As the National Historic Preservation Act (NHPA) turns 50 years old this year, it is important to recognize and celebrate the role this act, specifically Section 106, has played in Pennsylvania Archaeology.

Section 106 directs all federally-funded projects to consider the effects they may have on historic properties, including archaeological sites. Half a century of compliance with the NHPA has produced the greatest advances in our understanding of the buried past since the infancy of American archaeology in the early 19th century. This video was produced as part of the Making Archaeology Public initiative, or MAP, initiated by Dr. Lynne Sebastian, with the goal of introducing Americans to groundbreaking archaeological discoveries in Pennsylvania and in other states.

The MAP theme for Pennsylvania is “Digging Deep: Buried Landscapes of Prehistoric and Historic Pennsylvania”. This video tells the story of the great depths explored by compliance archaeologists in the Keystone State, and the amazingly well preserved record of human land use they have found here. This story is a story that could never have been told without the last 50 years of compliance with the NHPA – it’s a legacy all Pennsylvanians can be proud of!

Go here to view the video (Philadelphia Archaeology begins in minute 13 of the production).

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FEATURED ARTICLE

The Good, the Bad, and the Ugly:
Bioarchaeology and the Modern Gun Culture Debate

[*PAGES 118-119 of which report and analyze gunshot victims in the Philadelphia archaeological record, namely ca. 1750–1799 burials at the Second Presbyterian Church Burial Ground excavated during construction of the National Constitution Center and from the First African Baptist Church Burial Ground, dating between ca. 1810 and 1822, discovered in the 1990’s during construction of the Vine Street Expressway.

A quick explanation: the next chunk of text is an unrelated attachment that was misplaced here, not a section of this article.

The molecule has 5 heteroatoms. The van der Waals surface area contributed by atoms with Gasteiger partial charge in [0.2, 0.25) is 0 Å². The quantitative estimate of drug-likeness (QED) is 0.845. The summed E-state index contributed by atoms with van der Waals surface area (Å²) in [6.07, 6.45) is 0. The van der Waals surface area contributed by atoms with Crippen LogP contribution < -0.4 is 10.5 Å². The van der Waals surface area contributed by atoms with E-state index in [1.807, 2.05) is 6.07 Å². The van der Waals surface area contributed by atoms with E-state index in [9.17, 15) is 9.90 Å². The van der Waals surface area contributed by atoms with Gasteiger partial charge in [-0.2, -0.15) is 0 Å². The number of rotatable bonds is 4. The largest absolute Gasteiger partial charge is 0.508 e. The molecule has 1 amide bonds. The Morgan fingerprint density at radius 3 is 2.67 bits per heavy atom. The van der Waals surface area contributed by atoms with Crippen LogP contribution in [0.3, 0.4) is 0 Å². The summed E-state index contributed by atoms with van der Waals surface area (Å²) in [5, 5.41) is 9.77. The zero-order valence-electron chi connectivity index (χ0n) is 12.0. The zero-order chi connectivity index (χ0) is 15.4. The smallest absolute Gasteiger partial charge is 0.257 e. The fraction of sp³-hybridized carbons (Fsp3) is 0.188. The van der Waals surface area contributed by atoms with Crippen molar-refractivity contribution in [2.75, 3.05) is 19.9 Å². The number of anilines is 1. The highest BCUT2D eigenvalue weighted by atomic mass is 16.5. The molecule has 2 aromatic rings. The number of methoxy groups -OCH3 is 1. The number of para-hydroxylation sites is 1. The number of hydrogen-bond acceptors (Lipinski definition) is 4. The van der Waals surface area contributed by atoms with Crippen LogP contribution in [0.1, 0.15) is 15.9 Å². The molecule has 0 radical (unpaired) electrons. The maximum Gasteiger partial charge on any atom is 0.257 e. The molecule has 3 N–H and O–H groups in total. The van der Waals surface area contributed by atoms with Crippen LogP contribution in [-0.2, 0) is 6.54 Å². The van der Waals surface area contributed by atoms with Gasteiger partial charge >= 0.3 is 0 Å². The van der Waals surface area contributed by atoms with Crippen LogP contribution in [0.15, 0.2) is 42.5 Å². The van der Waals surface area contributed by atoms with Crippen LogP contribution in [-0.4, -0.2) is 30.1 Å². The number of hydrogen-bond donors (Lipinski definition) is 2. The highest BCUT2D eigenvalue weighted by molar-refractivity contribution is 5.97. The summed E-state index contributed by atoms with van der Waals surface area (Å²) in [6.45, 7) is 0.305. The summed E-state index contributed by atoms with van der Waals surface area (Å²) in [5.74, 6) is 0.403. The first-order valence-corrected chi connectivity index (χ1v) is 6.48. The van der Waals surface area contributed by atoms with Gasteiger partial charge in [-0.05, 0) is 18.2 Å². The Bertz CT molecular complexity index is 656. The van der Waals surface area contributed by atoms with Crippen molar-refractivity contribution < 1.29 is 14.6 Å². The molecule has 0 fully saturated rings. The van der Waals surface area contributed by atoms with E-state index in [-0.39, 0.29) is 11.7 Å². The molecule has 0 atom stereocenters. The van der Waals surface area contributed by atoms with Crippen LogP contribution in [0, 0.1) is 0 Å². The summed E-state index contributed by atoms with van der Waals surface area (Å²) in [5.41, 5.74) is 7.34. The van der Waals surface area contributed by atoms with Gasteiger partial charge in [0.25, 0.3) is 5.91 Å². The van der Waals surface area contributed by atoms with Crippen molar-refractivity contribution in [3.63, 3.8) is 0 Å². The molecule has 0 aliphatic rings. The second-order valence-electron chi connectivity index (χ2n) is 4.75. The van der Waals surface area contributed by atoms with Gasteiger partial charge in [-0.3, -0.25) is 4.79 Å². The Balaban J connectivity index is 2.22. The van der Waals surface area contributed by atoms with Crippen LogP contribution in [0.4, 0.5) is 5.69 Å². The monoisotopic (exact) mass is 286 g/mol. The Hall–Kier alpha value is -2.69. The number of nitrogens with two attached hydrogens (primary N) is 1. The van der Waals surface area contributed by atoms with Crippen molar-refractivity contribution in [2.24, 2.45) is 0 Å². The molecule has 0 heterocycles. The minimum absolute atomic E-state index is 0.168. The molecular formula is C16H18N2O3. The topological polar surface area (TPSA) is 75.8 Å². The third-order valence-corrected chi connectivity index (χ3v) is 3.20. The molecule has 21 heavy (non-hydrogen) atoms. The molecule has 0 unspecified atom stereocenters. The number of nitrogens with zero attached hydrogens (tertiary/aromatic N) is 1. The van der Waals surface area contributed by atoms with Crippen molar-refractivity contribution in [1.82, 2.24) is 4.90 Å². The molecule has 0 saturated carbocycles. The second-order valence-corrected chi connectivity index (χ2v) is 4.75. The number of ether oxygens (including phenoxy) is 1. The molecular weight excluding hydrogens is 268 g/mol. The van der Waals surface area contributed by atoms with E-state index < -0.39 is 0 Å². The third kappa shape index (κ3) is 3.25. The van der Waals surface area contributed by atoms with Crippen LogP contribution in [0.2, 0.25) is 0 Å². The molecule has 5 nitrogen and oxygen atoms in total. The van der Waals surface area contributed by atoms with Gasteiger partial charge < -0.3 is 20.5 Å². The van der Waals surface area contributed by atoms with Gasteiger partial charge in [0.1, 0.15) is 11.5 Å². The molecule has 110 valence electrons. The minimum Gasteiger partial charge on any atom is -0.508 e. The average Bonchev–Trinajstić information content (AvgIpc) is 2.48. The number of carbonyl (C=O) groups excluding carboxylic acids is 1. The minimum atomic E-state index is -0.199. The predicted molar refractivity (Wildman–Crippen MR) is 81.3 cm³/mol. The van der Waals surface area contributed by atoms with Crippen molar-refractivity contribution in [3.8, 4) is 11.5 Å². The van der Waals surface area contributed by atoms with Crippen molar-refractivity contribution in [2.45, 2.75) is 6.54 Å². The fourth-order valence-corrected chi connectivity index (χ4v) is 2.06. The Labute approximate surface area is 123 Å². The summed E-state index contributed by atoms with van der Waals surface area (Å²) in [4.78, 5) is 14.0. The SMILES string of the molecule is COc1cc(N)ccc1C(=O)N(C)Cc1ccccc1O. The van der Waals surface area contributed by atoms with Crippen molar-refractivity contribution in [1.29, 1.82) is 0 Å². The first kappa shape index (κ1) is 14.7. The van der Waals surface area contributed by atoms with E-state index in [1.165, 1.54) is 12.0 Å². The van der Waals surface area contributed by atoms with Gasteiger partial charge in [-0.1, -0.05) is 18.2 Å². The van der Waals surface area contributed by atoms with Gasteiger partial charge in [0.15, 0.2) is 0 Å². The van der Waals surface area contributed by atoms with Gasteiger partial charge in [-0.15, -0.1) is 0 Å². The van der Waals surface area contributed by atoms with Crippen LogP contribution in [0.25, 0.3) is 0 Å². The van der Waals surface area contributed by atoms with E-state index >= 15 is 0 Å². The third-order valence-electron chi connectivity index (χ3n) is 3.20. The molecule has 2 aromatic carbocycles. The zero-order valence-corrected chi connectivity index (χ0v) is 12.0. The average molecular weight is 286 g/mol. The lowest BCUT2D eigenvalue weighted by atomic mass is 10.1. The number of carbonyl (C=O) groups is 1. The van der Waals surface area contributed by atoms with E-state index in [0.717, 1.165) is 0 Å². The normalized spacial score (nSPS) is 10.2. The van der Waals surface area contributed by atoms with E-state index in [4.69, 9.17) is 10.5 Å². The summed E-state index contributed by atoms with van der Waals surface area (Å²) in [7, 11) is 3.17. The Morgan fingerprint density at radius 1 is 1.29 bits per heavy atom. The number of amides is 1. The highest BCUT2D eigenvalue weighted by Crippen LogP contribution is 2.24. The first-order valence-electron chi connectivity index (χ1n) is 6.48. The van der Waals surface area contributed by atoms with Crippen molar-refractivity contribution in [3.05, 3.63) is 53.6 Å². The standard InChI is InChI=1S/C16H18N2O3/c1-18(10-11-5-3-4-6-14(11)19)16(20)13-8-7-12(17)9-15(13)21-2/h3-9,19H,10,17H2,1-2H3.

By Thomas A. Crist
Historical Archaeology, 2006, 40(3):109–130.

In this article, Crist considers “personal gun ownership during the early history of what is now the United States that lies at the root of the modern argument between supporters of gun control and those whose interpretation of the Second Amendment endows private citizens with the right to keep and bear arms”. Using historical evidence, including from early burials in Philadelphia, he shows that with growing gun ownership, during and after the 1830s, “an ever-increasing number of homicides (have) resulted from gunfire, particularly in the large cities” (Crist, HISTORICAL ARCHAEOLOGY 40(3):126.

Dr. Thomas A. Crist, Professor of Anthropology and Anatomy at Utica College in Utica, NY, has conducted several studies in Philadelphia.

Dr. Thomas A. Crist. Professor of Anthropology and Anatomy at Utica College in Utica, NY, has conducted several studies in Philadelphia.

Previously Director of Archaeological Services at Kise Straw & Kolodner Inc. in Philadelphia and now a consultant to AECOM Corporation, Dr. Crist has served since 1990 as the Forensic Anthropologist for the Philadelphia Medical Examiner’s Office. He is a member of the U.S. Public Health Service’s Disaster Mortuary Operational Response Team (DMORT) and served two deployments assisting in the recovery and identification of victims from the World Trade Center attacks in 2001. Since 1992, Dr. Crist has been an Adjunct Professor at the School of Dental Medicine at the University of Pennsylvania, where he co-teaches an annual short course in Forensic Dentistry and Anthropology every spring. In 1994, Dr. Crist was one of three co-founders of the American Academy of Forensic Science’s Young Forensic Scientists Forum and served as the group’s first secretary.